LINCOLN, Neb. (AP) — Nebraska lawmakers plan to investigate staffing shortages in state facilities that house juvenile offenders after some workers complained about safety and employee burnout.
The issue gained new attention last week when all 24 girls were moved from the Youth Rehabilitation and Treatment Center in Geneva because of poor living conditions.
Lawmakers who visited with staff and juvenile offenders at the all-girl facility learned that many of the girls weren’t getting rehabilitative programming and frequently rebelled against employees. The girls damaged several of the buildings where they were housed, and lawmakers found fire hazards, holes in the wall and water damage in campus buildings.
Some lawmakers said inadequate staffing is the core problem because there aren’t enough workers to safely monitor and treat the girls. Without those services, they said the girls are more likely to get into trouble and destroy property as they did last week.
“It’s a huge, multi-faceted issue,” said Sen. Patty Pansing Brooks, of Lincoln. “It’s staffing, it’s money and it’s training for the staff. Some staff members are fearful. Some of them aren’t property trained to handle the girls.”
Sen. John Lowe said he called for the review after hearing complaints from workers at the center for boys in Kearney, a part of his legislative district. Lowe made his request for a study before last week’s incident in Geneva, but said it highlights the need for more scrutiny.
“It’s always good to look back and see what we can do better,” Lowe said.
Lawmakers plan to hold a hearing in October. The review will examine staffing levels at the juvenile offender centers in Kearney and Geneva as well as the Beatrice State Developmental Center, a state-run facility for people with developmental disabilities. It also will look at the Lincoln Regional Center, a state psychiatric hospital.
The Geneva campus in rural, central Nebraska serves as a rehabilitation center for girls ages 14-18 who have broken the law and been rejected by other private treatment facilities. All of the girls who live on campus were sent there by the courts as a last resort, and many suffer from significant behavioral and mental health problems.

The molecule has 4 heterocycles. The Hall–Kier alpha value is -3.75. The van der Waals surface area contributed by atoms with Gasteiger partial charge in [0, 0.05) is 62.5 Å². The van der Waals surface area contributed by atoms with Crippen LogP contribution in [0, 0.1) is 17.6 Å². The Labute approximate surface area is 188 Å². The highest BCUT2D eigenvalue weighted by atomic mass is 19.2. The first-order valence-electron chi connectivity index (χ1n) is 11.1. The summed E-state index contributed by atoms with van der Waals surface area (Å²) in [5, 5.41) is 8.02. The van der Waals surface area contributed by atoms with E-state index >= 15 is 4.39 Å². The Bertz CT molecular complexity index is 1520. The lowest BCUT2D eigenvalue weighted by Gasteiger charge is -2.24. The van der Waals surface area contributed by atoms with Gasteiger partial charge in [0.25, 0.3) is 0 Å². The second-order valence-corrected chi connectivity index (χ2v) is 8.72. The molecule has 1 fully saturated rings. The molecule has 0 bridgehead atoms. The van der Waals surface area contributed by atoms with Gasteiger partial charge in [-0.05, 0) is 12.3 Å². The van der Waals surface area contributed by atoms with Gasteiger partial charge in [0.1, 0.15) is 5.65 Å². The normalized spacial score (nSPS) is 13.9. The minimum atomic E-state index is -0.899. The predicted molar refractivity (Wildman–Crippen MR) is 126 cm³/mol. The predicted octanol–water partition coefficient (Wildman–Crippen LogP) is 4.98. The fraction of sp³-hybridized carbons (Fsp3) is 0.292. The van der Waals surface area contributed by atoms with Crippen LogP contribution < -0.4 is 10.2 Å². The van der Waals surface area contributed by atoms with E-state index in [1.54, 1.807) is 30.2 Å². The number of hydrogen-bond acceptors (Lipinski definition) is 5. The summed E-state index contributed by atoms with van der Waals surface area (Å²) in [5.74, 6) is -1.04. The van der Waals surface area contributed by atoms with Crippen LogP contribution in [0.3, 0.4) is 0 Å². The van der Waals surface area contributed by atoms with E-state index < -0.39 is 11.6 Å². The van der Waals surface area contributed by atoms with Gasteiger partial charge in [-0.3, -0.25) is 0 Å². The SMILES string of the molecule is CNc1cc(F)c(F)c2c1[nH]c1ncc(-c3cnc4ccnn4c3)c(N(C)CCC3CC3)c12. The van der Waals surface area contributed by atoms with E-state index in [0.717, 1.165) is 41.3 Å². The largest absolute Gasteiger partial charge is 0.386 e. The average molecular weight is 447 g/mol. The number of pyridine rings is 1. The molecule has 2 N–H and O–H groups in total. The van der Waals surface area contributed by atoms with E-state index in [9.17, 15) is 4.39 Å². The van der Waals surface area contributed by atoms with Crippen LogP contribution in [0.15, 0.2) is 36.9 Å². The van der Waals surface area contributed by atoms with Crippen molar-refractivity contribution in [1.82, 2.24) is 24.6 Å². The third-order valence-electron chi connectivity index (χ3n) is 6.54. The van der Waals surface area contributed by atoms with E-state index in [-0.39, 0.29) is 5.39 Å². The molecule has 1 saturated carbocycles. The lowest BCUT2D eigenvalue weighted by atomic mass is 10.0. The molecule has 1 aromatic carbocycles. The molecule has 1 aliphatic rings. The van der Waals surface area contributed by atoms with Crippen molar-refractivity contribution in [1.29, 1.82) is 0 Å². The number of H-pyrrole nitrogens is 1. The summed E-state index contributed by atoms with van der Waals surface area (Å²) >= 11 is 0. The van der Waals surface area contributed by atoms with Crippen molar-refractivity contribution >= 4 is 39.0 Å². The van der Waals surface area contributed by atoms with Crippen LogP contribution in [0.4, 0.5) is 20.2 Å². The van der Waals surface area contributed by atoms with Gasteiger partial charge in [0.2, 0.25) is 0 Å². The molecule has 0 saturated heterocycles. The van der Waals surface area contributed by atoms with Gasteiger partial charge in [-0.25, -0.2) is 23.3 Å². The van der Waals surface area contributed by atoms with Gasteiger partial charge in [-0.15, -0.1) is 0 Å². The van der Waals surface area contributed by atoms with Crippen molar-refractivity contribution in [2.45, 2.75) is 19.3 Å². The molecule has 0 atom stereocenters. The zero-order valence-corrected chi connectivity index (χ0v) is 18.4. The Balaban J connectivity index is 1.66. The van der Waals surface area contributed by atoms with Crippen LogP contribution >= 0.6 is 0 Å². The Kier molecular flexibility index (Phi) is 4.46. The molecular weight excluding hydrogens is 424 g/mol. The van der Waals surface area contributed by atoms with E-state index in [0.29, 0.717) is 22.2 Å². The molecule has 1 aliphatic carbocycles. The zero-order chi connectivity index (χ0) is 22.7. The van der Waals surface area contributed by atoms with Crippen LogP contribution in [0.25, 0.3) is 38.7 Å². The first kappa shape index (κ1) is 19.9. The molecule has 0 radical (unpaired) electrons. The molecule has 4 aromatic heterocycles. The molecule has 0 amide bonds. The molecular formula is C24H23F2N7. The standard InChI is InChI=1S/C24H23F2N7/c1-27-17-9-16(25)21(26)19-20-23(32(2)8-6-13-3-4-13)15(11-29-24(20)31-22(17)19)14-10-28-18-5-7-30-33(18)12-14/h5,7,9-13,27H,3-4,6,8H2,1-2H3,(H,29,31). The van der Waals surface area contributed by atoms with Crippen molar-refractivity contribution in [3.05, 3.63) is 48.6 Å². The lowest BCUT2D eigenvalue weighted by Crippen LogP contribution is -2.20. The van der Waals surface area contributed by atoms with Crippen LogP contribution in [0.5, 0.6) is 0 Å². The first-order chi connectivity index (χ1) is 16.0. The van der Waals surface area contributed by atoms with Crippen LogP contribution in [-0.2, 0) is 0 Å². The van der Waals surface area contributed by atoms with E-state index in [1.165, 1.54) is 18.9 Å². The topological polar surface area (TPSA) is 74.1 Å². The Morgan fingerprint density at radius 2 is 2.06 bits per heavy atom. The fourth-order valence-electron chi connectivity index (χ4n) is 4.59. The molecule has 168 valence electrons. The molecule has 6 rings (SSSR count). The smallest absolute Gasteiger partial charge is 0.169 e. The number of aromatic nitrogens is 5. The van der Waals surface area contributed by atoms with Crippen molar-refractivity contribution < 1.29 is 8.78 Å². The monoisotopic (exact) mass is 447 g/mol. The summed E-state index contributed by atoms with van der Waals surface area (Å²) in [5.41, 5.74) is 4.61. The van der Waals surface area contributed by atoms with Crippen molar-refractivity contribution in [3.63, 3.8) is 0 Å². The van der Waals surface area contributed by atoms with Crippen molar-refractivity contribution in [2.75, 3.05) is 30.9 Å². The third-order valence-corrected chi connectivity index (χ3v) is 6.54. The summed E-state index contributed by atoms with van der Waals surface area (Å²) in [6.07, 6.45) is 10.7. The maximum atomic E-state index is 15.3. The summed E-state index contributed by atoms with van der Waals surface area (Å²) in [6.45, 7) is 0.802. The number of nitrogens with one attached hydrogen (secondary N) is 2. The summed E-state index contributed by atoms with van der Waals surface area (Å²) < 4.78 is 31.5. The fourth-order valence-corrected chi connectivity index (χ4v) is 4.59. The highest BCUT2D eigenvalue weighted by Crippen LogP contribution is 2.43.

The union that represents most employees at the Geneva and Kearney centers said the problems are driven by low pay and excessive overtime for workers, who then quit their jobs because they don’t want to deal with the hassle. Although wages vary by profession at the facilities, union officials say the pay is as low as about $10 an hour for some kitchen and custodial workers.
Employees at the centers often have to work 16 hours at a time because of inadequate staffing, said Justin Hubly, executive director of the Nebraska Association of Public Employees. Hubly said counselors and other non-security personnel are sometimes pulled into security jobs at the center because no one else is available to work.
Staffing shortages also make it difficult to provide the young offenders with services that might rehabilitate them, he said.
“If you don’t have the staff to provide the services, then there are no services, and that breeds malcontents,” Hubly said. “An idle mind is the devil’s playground.”
Hubly said he was equally concerned about staffing levels at the facility for boys in Kearney, where the girls were moved to make way for renovations at the Geneva center.
“The Legislature needs to listen. The governor needs to listen,” he said. “When they create a state budget and don’t allocate adequate funding, these are the problems that result.”
Lowe said he was concerned that many current employees aren’t staying on the job as long as their predecessors. He said many previously complained to him that they aren’t allowed to defend themselves against youths who attack and spit on them.
Lowe said he believes conditions have improved some at the Kearney facility, but “obviously, Geneva’s having some problems.”
Nebraska Department of Health and Human Services CEO Dannette Smith acknowledged the agency is struggling to hire and keep people at the Geneva facility. One major factor is the state’s low unemployment rate and the abundance of jobs elsewhere, she said. She said she didn’t yet know whether the department would request additional emergency funding for staff or building renovations.
Smith said the staffing shortages make it difficult to maintain all of the programming that would benefit the girls at the center. The turnover also complicates efforts to develop trusting relationships with the girls, she said.
“I would say it has been quite a challenge for us,” Smith said. “Quite honestly, that’s been one of my concerns. I want to ensure there is good programming there that stimulates the girls to move forward in their lives.”